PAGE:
Navajo Nation Is Behind Only New York and New Jersey in Rates of COVID-19 Infection. What Happened? – Mother Jones
With a population of 350,000 and territory encompassing over 27,000 square miles, the Navajo Nation is the largest Indigenous reservation in the country, bigger than West Virginia and nine other US states. Today, the rural community has more per-capita COVID-19 infections than any place outside of New York and New Jersey. In April, its rate of infection was 10 times higher than that of Arizona, which encircles most of the Nation. Since the first cases cropped up on the reservation more than one month ago, more than 2,373 people have been infected, and the death toll stands at 73—higher than those of 11 states. “The need for the Navajo is far greater than any other tribe I have seen,” says Rep. Deb Haaland (D-N.M.), whose district includes part of the reservation.
The reasons for it expose how history and long-standing inequalities are shaping the way the disease attacks.
Retour sur le colonialisme US et l’histoire de la nation navajo.
So when the Navajo Times reported that the reservation’s outbreak likely began at the March 9 rally of a local chapter of an evangelical church, Solomon says, “everybody’s mindset immediately went right back to” the church’s role in colonizing the Navajo. Rumors began to swirl that white Christians had brought the virus, perhaps even intentionally, creating confusion about how the virus spreads and suspicion of information from the outside. “It brought back the mistrust, and a lot of bad memories. My parents, like other Diné people, became wary of the whole situation,” says Solomon, who prefers the term Diné as the Navajos’ traditional name for themselves. Even COVID-19 prevention measures felt like a form of colonialism. And as the virus became a growing concern across the country, awareness developed slowly on the reservation. Early news of the outbreak largely came through English-speaking media, which many Navajo either don’t read or don’t trust. Many elders on the reservation only speak the Navajo language, and even those who understand English prefer to receive information from particular local sources. “If they watch the news, it’s not really registering,” says Solomon. “But when they turn into KTNN,” a popular Navajo radio station, “they hear the medicine woman or the Navajo Nation president talking about it, and then it sinks in. When they’re talking about it in Navajo, in our language, it has more of an impact. I see that with my own parents.”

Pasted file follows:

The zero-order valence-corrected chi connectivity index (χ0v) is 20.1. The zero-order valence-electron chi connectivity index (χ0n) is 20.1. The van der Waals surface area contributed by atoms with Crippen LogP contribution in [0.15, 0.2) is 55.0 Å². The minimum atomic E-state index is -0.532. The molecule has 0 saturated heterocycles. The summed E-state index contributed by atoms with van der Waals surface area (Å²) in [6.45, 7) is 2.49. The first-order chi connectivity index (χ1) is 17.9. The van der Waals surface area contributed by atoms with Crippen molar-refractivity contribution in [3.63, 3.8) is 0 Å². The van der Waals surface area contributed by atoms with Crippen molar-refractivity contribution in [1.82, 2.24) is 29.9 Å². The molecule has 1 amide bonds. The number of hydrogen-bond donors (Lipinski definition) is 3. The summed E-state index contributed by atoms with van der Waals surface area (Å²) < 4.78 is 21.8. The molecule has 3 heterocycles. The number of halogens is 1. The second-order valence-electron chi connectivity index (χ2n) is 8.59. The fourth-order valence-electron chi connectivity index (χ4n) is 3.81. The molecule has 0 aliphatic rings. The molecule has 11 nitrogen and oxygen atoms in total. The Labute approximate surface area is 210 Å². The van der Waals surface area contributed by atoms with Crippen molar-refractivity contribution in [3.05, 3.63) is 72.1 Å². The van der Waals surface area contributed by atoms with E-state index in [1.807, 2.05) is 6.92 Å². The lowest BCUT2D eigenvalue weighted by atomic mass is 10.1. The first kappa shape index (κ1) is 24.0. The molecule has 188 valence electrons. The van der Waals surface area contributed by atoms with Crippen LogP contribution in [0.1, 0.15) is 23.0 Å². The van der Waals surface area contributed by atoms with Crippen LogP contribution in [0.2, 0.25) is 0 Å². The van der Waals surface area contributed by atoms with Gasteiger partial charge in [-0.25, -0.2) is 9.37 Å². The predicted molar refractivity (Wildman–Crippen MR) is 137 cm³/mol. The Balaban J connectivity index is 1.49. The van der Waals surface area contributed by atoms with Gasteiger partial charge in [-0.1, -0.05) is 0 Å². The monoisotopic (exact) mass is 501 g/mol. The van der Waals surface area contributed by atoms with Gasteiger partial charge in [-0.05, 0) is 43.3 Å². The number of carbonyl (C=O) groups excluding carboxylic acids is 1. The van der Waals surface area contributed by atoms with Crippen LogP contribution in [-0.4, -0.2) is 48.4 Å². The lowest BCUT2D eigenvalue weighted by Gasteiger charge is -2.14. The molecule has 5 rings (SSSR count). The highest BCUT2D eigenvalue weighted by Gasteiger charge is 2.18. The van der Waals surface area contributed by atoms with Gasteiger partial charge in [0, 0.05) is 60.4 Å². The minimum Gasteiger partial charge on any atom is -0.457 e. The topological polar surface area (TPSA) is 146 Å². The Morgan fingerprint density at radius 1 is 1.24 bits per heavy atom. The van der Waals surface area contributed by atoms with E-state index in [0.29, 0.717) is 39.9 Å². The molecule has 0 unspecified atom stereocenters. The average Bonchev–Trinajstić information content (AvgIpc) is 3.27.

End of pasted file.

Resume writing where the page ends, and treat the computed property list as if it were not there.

Indian Health Service workers, school nurses, and community center officials could have done more to inform Navajo people about the importance of social distancing before their officials were forced to implement widespread closures and intense weekend-long curfews, says Solomon. She only began to hear KTNN feature local leaders on hand-washing, social distancing, and other mitigation measures around the start of April, long after such advisories became widespread elsewhere.